- One Less Carrot for Business: Council of European Union Limits the “One-Stop Shop” Mechanism in the Draft Data Protection Regulation
- March 19, 2015
- Law Firm: Mintz Levin Cohn Ferris Glovsky Popeo P.C. - Boston Office
The draft Data Protection Regulation doesn’t offer many carrots to business - and a recent announcement by the Council of the European Union takes away one of the biggest carrots, the “One-Stop Shop” mechanism.
The One-Stop Shop refers to the principle that businesses would have to deal with just a single national data protection authority instead of 28 different authorities across the EU. The objective was to simplify logistics for businesses and to reduce any chance of multiple, inconsistent requirements from different authorities.
The One-Stop Shop was included in both the Commission’s and the European Parliament’s draft of the Regulation. General worries among Council members about loss of local control have been evident at least since meetings between the Commission and Council during the autumn of 2014. Concerns have also emerged that some countries (particularly Ireland, the European homebase for Facebook, Paypal, Apple and other Internet giants) might take a more pro-business stance than its continental counterparts.
In the end, it seems that the Council has decided against a true One-Stop Shop. On March 13, 2015 the Council announced that it had reached internal agreement that the One-Stop Shop should apply only in very limited circumstances where international coordination is vital. It appears that even in those circumstances, the lead authority would have to act more as a coordinator than a sole decision maker. Furthermore, if the lead authority fails to reach agreement with other interested national authorities, the decision must be referred to a new supervisory board, the European Data Protection Board.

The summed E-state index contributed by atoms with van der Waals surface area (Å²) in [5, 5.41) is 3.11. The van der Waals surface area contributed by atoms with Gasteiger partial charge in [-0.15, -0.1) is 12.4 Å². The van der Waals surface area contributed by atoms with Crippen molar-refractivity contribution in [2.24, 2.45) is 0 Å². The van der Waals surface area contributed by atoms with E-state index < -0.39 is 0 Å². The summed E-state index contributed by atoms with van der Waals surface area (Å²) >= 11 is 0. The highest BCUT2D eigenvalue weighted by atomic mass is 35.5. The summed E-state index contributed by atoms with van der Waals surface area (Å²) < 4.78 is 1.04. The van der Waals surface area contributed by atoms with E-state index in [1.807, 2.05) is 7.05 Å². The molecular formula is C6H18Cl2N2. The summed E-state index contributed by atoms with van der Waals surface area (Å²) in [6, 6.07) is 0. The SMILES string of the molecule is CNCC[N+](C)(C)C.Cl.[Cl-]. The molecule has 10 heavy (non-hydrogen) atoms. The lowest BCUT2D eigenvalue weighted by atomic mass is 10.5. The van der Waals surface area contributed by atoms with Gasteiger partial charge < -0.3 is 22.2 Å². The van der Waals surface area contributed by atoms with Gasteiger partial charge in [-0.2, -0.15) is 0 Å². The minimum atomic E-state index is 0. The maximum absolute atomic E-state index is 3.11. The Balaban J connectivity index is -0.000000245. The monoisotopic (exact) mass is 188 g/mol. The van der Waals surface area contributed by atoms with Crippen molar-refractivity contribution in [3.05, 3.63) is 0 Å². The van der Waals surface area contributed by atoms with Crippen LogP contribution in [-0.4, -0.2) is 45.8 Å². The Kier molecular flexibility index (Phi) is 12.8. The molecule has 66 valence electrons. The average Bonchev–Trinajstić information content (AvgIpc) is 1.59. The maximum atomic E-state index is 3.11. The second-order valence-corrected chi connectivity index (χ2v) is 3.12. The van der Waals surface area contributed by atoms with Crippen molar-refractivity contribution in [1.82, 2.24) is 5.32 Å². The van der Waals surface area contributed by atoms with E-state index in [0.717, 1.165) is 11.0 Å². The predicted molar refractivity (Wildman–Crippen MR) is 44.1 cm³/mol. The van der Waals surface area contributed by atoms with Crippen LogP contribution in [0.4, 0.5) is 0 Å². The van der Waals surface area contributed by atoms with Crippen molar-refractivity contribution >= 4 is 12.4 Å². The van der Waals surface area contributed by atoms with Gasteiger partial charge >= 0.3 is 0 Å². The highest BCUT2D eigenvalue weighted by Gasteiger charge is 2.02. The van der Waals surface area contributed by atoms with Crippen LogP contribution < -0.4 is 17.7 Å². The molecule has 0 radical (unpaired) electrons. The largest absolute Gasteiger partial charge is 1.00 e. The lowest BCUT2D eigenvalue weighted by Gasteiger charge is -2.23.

The Council does not have the final say, since the Regulation is still in the “trilogue” phase that’s intended to allow the Council, Commission and Parliament to agree upon a mutually acceptable form of the Regulation. However, the Council seems fairly entrenched in its position, and a more pro-business compromise seems unlikely at this point.